Now modules aren’t physical structures in the brain, just like apps aren’t hardware in your phone. They’re software; the human nature algorithms that Mother Nature coded over thousands of generations of evolution.

Whichever module has the most emotional kick attached to it at any point wins the competition to be “you.”

Buddhism recognized this problem over 1000 years ago. And it also came up with a solution: mindfulness meditation.

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Fundamental Indexing

Consider the purpose of a market index.  We use an index to define the value of the market, overall.  When we use a market index as a benchmark for any specific holding or portfolio, we need to be able to rely on that index as a reasonable measurement for what “the market” is worth at any given moment, and over time.  If you are an efficient market hypothesis believer, market capitalization weighting is the only accurate way to measure the economic value of any specified market.

But what if you think that at least some of the time, prices for individual companies, sectors, and even the whole market can diverge from their true economic value?  This premise is the basis of factor investing, “smart beta,” and behavioral investing.  Several “fundamental” weighting schemes have been developed to try to measure economic value in ways other than equity price.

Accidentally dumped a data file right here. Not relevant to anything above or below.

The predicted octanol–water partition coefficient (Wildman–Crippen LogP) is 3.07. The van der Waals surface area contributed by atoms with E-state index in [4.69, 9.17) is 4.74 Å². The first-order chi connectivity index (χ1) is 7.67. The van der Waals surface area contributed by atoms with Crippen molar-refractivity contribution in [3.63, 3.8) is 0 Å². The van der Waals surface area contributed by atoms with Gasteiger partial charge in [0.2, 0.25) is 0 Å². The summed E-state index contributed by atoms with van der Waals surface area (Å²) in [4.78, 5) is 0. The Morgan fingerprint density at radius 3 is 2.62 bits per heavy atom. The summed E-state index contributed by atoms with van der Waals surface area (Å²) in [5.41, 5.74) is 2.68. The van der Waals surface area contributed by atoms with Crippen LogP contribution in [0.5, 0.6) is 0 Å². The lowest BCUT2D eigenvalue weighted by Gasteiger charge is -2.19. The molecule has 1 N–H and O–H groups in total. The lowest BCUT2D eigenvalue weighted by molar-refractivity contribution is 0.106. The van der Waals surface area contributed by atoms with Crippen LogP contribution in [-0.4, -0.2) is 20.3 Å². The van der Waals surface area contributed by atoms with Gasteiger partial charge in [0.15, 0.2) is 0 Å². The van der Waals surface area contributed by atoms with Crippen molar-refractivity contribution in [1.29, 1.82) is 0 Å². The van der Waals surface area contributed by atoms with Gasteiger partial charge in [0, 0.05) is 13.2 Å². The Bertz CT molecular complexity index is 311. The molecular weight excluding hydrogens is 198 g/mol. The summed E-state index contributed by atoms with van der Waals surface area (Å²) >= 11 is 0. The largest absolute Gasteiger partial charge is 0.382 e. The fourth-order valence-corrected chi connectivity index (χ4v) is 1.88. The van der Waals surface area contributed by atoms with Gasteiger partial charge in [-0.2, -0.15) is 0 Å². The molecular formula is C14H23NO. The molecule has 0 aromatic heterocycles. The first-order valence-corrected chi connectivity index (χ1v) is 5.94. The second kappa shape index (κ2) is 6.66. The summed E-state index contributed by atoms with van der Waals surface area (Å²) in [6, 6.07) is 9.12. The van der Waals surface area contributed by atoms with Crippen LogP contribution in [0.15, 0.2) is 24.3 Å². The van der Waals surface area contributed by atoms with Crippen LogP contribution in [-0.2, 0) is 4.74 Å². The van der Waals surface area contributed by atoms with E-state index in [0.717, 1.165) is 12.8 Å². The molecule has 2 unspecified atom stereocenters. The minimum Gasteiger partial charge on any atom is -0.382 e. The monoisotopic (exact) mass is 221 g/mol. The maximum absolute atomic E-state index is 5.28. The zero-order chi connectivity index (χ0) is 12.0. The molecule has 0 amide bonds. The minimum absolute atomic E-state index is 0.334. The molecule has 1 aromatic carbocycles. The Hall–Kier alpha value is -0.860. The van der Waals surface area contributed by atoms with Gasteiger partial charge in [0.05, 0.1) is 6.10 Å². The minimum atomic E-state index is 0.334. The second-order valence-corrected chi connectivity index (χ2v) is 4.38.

Dividend discount model is a simple and common method of determining the economic value of a stock.  Free cash flow models based on earnings are also widely recognized.  WisdomTree has offered both dividends and earnings weighted funds for over 10 years.  Jeff Weniger offers a thorough explanation of the advantages of earnings weighting at https://www.wisdomtree.com/blog/2017-05-15/the-wisdomtree-earnings-500-trexing-money-managements-accident-of-history and Jeremy Schwartz published a white paper in 2016 detailing dividend weighting,  https://www.wisdomtree.com/-/media/us-media-files/documents/resource-library/whitepaper/the-dividends-of-a-dividend-approach.pdf.  Pacer US Cash Cows 100 Index selects and weights the largest 100 companies by free cash flow.  The associated ETF, COWZ, just opened in December 2016.  They describe their approach here: https://youtu.be/kUyMqNq5IMo.  Please note that this is a new index as well, so it really doesn’t have a track record other than backtesting.